Aim: To assess the impact of cataract surgery in nursing home residents on health-related quality of life, as compared to those who have cataract but who do not undergo surgery.
Methods: A prospective cohort study enrolled 30 nursing home residents (? 60 years old) who had cataract and underwent cataract surgery and evaluated vision-targeted and generic health-related quality of life and depressive symptoms both before and approximately 4 months after surgery. This cataract surgery group was compared to 15 nursing home residents who had cataract but who did not have surgery, over the same timeframe.
Results: Visual acuity for near and distance and contrast sensitivity improved following cataract surgery (p<.001). Adjusting for age differences in the two groups, the cataract surgery group exhibited significant score improvement in the general vision (p=.005), reading (p=.001), psychological distress (p=.015), and social interaction (p=.033) subscales of the Nursing Home Vision-targeted Health-Related Quality of Life Questionnaire and the VF-14 (p=.004). There were no group differences in the SF-36, Geriatric Depression Scale or the Cataract Symptom Score.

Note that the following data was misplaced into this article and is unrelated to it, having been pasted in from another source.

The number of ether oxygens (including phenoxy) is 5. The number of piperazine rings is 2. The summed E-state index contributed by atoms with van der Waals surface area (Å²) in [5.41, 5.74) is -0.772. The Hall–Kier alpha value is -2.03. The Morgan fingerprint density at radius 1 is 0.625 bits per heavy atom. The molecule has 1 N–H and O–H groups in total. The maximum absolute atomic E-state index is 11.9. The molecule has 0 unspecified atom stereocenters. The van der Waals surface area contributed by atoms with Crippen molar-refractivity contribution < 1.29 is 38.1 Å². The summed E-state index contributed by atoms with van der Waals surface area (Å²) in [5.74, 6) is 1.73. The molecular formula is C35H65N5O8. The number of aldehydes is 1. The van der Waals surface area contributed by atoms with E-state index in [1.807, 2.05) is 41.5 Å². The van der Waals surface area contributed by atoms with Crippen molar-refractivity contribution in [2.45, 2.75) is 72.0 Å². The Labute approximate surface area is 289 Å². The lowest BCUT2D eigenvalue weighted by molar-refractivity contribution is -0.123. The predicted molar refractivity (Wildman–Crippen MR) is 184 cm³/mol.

Conclusion: Nursing home residents who underwent cataract surgery because of functional problems experienced significant improvements in their vision-targeted health-related quality of life, in addition to dramatically improved vision.
- cataract surgery
- health-related quality of life
- nursing home
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